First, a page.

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Legalise e-scooters fast, says Transport Select Committee

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“We believe that the Department should take swift action to legalise the use of privately owned e-scooters on roads and cycle lanes. We would expect this to take place within the next 18 months.”

With those words, the Transport Select Committee has begun the most significant chapter in the short history of electric scooters in the UK. The cross-party group of MPs has advised the government in writing to legalise electric scooters – and to do it soon.

The committee’s report, which runs to 49 pages, considered written and oral evidence from several groups on all sides of the scooter debate over multiple sessions. These included shared scooter operators, such as Bird (which organised a demo for members), Bolt, Dott, Lime, Tier and Voi; retailers selling electric scooters to consumers, such as Pure Electric and Halfords; organisations representing other road users, such as Sustrans, Cycling UK and the RNIB; transport authority TfL; and representatives from government.

The report says of electric scooters: “They have the potential to offer a low cost, accessible and environmentally friendly alternative to the private car. The Department [of Transport]’s focus should be on developing and implementing a sensible and proportionate regulatory framework for legal e-scooter use, drawing on lessons from other countries, which ensures that potential negative impacts on pedestrians and disabled people are avoided.”

“Should the Government legalise e-scooters following the trials, users should not be required to have a driving licence either for rental schemes or private use.”

transport select committee

Currently, the only legal means of riding an electric scooter on the roads in Britain is under one of the DfT trials, using rental scooters. To introduce these trials quickly as a response to Covid, the DfT was forced to mandate a driving licence for users of these services; with that stipulation comes a minimum age limit of 16. Today’s report is categoric in its opinion that this requirement must be dropped when e-scooters are made legal.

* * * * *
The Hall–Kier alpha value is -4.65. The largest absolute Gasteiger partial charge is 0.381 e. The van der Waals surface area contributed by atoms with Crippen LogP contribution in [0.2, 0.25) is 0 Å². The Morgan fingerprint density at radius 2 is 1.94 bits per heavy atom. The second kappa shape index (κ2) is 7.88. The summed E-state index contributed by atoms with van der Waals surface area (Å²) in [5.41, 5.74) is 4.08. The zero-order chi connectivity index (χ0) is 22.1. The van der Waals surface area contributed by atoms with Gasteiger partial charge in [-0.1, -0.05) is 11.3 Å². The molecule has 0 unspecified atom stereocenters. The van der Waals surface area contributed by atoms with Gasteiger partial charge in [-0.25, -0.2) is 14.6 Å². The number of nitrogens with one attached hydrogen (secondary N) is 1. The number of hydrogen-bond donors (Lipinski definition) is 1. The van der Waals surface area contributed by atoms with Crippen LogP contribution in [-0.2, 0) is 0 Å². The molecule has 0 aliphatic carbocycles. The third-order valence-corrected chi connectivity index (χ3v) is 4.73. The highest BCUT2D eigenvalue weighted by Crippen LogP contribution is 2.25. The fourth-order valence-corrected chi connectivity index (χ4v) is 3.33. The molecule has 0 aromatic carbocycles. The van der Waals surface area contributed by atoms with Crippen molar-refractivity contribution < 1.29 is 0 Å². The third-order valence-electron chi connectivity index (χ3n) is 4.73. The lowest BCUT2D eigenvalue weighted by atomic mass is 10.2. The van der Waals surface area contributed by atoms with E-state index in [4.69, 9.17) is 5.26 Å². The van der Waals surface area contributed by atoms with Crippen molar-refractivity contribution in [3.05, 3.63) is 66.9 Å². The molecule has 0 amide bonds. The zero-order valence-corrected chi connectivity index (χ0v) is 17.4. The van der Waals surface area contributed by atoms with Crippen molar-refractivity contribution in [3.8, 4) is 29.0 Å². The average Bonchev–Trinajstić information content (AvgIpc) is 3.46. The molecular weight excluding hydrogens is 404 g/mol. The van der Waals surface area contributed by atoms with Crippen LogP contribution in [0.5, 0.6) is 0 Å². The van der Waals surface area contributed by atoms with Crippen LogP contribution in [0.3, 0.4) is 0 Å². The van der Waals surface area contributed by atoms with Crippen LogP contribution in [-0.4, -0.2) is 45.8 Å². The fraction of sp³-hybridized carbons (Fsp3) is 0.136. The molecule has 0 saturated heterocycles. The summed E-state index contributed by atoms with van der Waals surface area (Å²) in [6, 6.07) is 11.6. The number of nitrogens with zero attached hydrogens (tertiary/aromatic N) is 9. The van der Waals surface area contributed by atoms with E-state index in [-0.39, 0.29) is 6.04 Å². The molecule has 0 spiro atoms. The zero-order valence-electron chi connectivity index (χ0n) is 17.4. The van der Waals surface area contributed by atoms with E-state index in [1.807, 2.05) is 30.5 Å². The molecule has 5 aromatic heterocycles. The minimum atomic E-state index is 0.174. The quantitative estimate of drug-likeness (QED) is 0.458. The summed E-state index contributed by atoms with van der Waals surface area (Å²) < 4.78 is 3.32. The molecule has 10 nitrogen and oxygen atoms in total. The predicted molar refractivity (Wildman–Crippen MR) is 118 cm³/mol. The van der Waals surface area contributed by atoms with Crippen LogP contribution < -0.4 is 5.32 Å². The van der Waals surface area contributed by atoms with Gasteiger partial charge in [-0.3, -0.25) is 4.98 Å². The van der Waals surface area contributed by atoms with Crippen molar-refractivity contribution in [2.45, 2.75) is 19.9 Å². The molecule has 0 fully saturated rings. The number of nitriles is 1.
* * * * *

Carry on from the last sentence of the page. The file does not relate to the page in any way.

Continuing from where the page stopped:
“It is unfortunate that, due to a legal technicality, users of rental e-scooters in the Government’s trials are required to have a driving licence,” the report states. “People without driving licences ought to be a key target demographic for the rental schemes, yet they are excluded…Should the Government legalise e-scooters following the trials, users should not be required to have a driving licence either for rental schemes or private use.”

This positive stance does not mean the group of MPs are unaware of the concerns aired by concerned parties. The report plainly says that the misuse of electric scooters, such as on pavements, is dangerous. E-scooters, will need clear rules governing user behaviour and vehicle type, and enforcement of both – like any other mode of transport.

Among the experts quoted in the document is Professor Jillian Anable from the Institute for Transport Studies at the University of Leeds, who said that e-scooters could help “delay the onset of car ownership or perhaps prevent car ownership altogether.”

The committee did not draw definitive conclusions about provision for insurance beyond trial programmes, noting: “There are mixed views by stakeholders on whether, in the longer-term, there should be a mandatory requirement for e-scooter riders to have insurance, either for rental schemes or for privately owned vehicles. In our view, an e-scooter is more akin to a bike or an e-bike, rather than a moped, and we share concerns that too many requirements on users or operators may be burdensome and discourage take-up.”

Some organisations called for mandatory training before riders could use e-scooters on public roads. The report quotes the response of Rachel Maclean MP: “These vehicles…are incredibly easy to use. They are easier to use than even a cycle, so we did not think it was necessary to mandate training.”

On the thorny subject of helmets, the report again strikes a balanced tone: “We understand that it may not always be practical or feasible for users of rental e-scooters to obtain and wear a helmet.” The MPs did say, however, that helmet use ought to be encouraged for riders by shared scheme operators and, later, the DfT.

The report outlines several issues that need to be examined thoroughly under the DfT trials, including tackling street clutter, protecting pedestrian zones, setting and managing speed limits, and dealing with misuse.

The MPs examined every facet of scooter use, including environmental concerns. The concluded: “There are valid environmental concerns relating to the lifetime of the scooters and the processes used to charge their batteries. It is encouraging that e-scooter companies are making improvements to these processes as technology develops.”

Which criteria are being assessed by government over the trial period, and how, must be made available for scrutiny, the committee insisted: “We recommend that the Department publishes its central evaluation framework for the rental trials, in order to ensure full transparency and scrutiny of the policy development process.”

Today’s report lays out in detail what the DfT and government need to assess and evidence before a change in the law can or should be made to accommodate electric scooters permanently.

It seems that the legalisation of e-scooters, both shared and private, is a matter of when, not if.

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